The 31-year-old captain of Sea-Watch 3 has now been released from house arrest, but still faces up to 10 years imprisonment on charges of aiding illegal immigration.

RAC spokesperson Ian Rintoul said the community activist organisation was gathered in protest of Italy’s hardline adoption of a closed borders security policy.

The decree has been described by Italy’s Interior Minister Matteo Salvini as modelled on Australia’s own Pacific Solution, which was first implemented in 2001 under the Howard government and which has come to be known as the “Australian solution” worldwide.

“We’re here because the Italian government has implemented what they call the ‘Australian solution’ in Italy,” Rintoul declared.

“Just like in Australia, they’re turning boats back in the Mediterranean; they’re turning boats back to Libya and back to Tunisia, and even more than that, which has precipitated this protest, was the event with Carola Rackete who was placed under house arrest for running a naval blockade.

“Two days before she ran that naval blockade, the Italian government issued a decree banning any unauthorised vessels from entering Italian ports, and specifically any rescue boats that were carrying what are called ‘illegal migrants’.

“The fine is €50,000 for those who break the decree and the question of impounding the boats.

“It’s not the first boat that has been turned back by Italy and not the first time that Italy has refused to allowed asylum seekers rescued in the Mediterranean to be brought to Italy itself.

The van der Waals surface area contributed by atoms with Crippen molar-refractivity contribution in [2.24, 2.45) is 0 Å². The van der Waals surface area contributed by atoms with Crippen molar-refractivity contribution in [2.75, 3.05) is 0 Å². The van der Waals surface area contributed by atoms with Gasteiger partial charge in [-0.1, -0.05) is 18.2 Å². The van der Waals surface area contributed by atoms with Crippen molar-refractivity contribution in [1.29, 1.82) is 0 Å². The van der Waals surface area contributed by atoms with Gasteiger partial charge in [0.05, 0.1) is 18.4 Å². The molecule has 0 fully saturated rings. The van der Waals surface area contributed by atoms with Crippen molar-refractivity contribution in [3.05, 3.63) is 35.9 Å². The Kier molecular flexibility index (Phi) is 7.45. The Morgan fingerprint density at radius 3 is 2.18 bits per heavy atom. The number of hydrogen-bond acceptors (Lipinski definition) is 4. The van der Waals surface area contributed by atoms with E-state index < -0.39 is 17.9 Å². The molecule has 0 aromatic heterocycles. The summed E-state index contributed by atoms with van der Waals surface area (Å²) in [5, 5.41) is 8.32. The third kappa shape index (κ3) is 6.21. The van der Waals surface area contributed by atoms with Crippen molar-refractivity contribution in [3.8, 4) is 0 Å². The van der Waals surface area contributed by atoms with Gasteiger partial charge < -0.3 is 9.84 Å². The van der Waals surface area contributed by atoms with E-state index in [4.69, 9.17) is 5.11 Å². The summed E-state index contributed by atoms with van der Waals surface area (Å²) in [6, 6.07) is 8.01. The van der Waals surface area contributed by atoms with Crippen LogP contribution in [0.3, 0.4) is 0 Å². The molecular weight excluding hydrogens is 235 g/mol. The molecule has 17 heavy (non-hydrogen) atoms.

“In fact, there have been quite a number of standoffs in the Mediterranean, when the Italian government refused the boats to be able to land and insisted that they go to Malta, Spain or back to Libya or Tunisia.”

Libya is in the midst of ongoing war conflicts which started in 2014.

Since Rackete was arrested, a second rescue boat has landed illegally in Italy.

The Alex, run by Italian NGO Mediterranea, docked at Lampedusa on Saturday, with 41 migrants on board.

Rintoul said that the Italian boat’s defiance was a perfect example “of what is actually necessary if we are going to see the kind of blockades that are mounted in the Mediterranean or in Australia”.

He added that what was most distressing for protesters in Australia was hearing Salvini, who on Tuesday closed Europe’s one-time largest migrant centre on Sicily, openly speak about the “Australian solution” as Italy’s hardline inspiration.

“We make an argument in Australia that turning boats back in the sea doesn’t save lives, it costs lives,” Rintoul said.

“Hundreds, thousands of lives have been lost in the Mediterranean because there are no rescue boats and because people haven’t got the right to seek asylum in Italy.”

A poll published in Italian newspaper Corriere Della Sera on Saturday said 59 per cent of Italians approved of Salvini shutting Italy’s ports off to NGO-run vessels.

“In Australia we’ve had similar statistics but when there is a groundswell of ordinary people we can turn that stuff around,” another RAC representative, Dan, said.

The rally ended with the signing of a letter to be passed onto the Italian Consulate, and an impassioned cry borrowed from protesters in Italy: “Carola libera, Carola libera, Carola libera...”